Posted on: 31st January, 2014
8th May, 2019
This roundtable brings together researchers, artists, and activists who are using maps to generate and communicate knowledge about historical and contemporary spaces identified with Lesbian, Gay, Bisexual, Trans and Queer (LGBTQ+) individuals and communities.
‘Queer’ and ‘mapping’ are two words that can be read as antithetical, with the former aiming to trouble relations and the latter to render things static in place and time.
Maps can be empowering tools, helping to record global and local LGBTQI+ histories and heritage, and make marginalised communities visible. But maps are also the apparatus of colonialism and often conceal power dynamics. They necessitate attention to who or what is mapped or unmapped, which stories come to the fore and which recede.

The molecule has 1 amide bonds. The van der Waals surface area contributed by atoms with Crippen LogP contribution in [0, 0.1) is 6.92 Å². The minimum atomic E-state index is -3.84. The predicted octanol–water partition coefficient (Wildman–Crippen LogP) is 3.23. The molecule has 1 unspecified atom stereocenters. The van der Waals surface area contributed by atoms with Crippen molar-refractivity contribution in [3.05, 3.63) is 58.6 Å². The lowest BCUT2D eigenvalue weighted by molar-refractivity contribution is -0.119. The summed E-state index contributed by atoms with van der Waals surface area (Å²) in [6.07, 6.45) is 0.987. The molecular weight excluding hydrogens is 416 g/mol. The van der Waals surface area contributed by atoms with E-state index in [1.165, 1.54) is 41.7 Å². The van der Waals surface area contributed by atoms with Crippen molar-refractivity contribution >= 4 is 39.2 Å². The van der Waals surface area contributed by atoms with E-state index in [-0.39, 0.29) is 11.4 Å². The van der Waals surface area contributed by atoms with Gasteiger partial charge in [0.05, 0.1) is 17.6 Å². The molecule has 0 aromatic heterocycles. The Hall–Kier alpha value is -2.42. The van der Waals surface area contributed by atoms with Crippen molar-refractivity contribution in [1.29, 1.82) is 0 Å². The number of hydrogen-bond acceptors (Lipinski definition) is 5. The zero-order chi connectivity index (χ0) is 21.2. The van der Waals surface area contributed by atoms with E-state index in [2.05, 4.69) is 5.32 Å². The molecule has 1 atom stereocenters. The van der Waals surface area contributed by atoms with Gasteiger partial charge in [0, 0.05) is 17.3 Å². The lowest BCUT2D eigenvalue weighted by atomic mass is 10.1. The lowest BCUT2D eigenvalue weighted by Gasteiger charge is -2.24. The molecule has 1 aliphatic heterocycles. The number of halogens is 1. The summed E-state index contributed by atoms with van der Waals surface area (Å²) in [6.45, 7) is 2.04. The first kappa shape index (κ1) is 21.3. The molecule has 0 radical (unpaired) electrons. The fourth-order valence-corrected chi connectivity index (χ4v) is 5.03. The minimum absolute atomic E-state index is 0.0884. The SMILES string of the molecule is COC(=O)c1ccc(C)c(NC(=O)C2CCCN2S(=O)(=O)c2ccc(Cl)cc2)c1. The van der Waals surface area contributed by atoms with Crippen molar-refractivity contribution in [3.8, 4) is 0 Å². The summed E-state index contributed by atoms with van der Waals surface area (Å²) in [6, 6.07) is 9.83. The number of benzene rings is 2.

This roundtable asks: How are maps being used to generate knowledge about queer histories and spaces in different contexts?
Is it possible to queer the map? What are the practices that might allow this to happen?
There will be short presentations from invited speakers followed by discussion and Q&A.